BROADWAY-RECALL-Letts-Review-20010101Welcome to BROADWAY RECALL, a bi-monthly column where's Chief Theatre Critic, Michael Dale, delves into the archives and explores the stories behind the well-known and the not so well-known videos and photographs of Broadway's past. Look for BROADWAY RECALL every other Saturday.

Playwright/actors like Noel Coward, George M. Cohan and Charles Ludlum were known for appearing in their own works, but it's not as frequent to see a well-known playwright appear in a piece by someone else.  In recent years Broadway has seen Michael Christofer in A View From The Bridge and Harvey Fierstein in A Catered Affair, and now Tracy Letts tackles the tempestuous role of George opposite Amy Morton's Martha in the Edward Albee classic, Who's Afraid of Virginia Woolf?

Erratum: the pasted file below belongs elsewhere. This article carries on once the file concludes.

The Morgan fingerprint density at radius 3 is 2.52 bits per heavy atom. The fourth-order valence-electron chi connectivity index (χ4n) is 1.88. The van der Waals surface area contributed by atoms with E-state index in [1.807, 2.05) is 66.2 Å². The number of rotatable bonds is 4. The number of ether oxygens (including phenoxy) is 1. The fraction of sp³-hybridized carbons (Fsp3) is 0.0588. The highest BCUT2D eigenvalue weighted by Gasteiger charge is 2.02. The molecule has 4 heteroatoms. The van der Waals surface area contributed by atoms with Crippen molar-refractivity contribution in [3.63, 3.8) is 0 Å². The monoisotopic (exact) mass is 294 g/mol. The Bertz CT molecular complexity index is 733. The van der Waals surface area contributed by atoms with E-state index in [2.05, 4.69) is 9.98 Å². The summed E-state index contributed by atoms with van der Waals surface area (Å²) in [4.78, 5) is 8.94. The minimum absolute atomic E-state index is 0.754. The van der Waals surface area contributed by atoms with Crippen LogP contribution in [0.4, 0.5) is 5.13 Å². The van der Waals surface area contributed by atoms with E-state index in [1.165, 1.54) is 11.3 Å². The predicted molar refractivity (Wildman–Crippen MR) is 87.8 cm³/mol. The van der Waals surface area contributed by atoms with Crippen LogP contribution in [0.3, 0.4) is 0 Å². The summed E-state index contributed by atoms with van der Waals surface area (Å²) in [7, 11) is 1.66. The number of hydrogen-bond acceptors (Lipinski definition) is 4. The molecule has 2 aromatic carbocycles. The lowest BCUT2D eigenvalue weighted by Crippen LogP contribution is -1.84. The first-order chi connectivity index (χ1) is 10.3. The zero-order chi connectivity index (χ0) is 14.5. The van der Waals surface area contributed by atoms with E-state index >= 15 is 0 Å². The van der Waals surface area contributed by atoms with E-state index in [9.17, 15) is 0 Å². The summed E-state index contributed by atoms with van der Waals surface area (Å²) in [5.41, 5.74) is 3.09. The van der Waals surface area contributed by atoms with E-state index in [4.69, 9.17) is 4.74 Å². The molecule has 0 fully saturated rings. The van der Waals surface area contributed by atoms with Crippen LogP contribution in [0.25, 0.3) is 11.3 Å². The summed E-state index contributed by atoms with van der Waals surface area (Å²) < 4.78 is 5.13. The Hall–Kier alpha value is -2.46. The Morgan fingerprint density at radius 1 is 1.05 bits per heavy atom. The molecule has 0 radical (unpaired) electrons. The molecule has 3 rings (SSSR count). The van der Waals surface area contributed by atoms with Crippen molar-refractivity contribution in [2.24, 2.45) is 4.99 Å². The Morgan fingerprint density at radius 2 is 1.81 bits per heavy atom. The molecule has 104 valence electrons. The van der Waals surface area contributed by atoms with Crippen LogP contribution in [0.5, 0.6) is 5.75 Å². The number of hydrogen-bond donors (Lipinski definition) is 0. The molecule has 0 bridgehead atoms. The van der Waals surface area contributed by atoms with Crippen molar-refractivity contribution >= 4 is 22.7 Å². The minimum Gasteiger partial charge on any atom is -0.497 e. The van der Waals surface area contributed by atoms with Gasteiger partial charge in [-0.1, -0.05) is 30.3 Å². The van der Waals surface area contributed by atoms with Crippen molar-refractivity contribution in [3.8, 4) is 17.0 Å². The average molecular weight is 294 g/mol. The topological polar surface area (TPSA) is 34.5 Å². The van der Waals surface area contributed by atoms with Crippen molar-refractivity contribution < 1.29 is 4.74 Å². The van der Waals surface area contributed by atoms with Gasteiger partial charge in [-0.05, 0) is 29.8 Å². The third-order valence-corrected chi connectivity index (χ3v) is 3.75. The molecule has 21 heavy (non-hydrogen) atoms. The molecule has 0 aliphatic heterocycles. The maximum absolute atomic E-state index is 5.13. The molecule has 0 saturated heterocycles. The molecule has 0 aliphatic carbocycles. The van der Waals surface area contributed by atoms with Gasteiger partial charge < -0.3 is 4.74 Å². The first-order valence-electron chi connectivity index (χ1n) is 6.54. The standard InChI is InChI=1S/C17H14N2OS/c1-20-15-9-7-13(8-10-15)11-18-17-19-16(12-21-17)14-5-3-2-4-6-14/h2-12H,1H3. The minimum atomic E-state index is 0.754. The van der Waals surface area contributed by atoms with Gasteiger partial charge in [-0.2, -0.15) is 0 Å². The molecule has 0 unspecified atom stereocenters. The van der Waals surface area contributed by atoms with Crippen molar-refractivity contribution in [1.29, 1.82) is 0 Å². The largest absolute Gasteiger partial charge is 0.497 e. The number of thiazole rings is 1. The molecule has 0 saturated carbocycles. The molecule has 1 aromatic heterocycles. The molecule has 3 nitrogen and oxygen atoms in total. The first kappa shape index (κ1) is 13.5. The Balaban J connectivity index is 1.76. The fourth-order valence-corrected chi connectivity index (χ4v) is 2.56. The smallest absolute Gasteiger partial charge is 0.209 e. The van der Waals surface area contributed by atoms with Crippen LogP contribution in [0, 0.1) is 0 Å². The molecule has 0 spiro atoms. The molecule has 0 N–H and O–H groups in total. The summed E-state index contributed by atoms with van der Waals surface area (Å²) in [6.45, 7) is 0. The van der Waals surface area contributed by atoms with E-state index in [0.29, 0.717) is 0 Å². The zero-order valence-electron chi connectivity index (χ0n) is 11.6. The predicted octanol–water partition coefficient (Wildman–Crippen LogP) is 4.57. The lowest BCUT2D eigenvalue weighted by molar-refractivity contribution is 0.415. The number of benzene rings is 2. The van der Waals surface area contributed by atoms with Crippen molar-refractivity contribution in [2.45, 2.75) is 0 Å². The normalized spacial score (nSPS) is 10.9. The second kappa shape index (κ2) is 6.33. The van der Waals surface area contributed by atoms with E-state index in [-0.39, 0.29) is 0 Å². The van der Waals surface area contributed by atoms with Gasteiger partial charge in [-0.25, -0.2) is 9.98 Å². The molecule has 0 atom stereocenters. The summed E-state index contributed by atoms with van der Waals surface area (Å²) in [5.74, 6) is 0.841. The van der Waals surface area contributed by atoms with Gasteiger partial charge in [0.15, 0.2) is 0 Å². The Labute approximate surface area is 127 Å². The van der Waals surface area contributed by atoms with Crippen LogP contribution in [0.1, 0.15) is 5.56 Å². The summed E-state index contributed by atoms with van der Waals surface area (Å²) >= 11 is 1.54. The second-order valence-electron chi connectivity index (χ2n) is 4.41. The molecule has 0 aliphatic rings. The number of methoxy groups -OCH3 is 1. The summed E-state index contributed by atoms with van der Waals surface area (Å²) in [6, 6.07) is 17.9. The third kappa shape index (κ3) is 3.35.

The production originated in 2010 at Chicago's Steppenwolf Theatre Company, where Letts has spent many years as an ensemble member and associate artist.  Here's a clip from when it first opened two years ago.


Of course, in New York Tracy Letts is more known for his writing than his acting, particularly after the Broadway premiere of August: Osage County.

Superior Donuts did not enjoy the same success on Broadway as its predecessor, but it proved to be a heartfelt drama about the friendship between a former hippie and a brash young writer, set in a fading neighborhood evolving into the sameness of gentrification.


New Yorkers first got a taste of Tracy Letts back in 1994, with the 29th Street Rep's production of Killer Joe.  This brutal drama/dark comedy about a screwed-up family, a life insurance policy and a hit man has been produced all over the country and was recently made into a motion picture.


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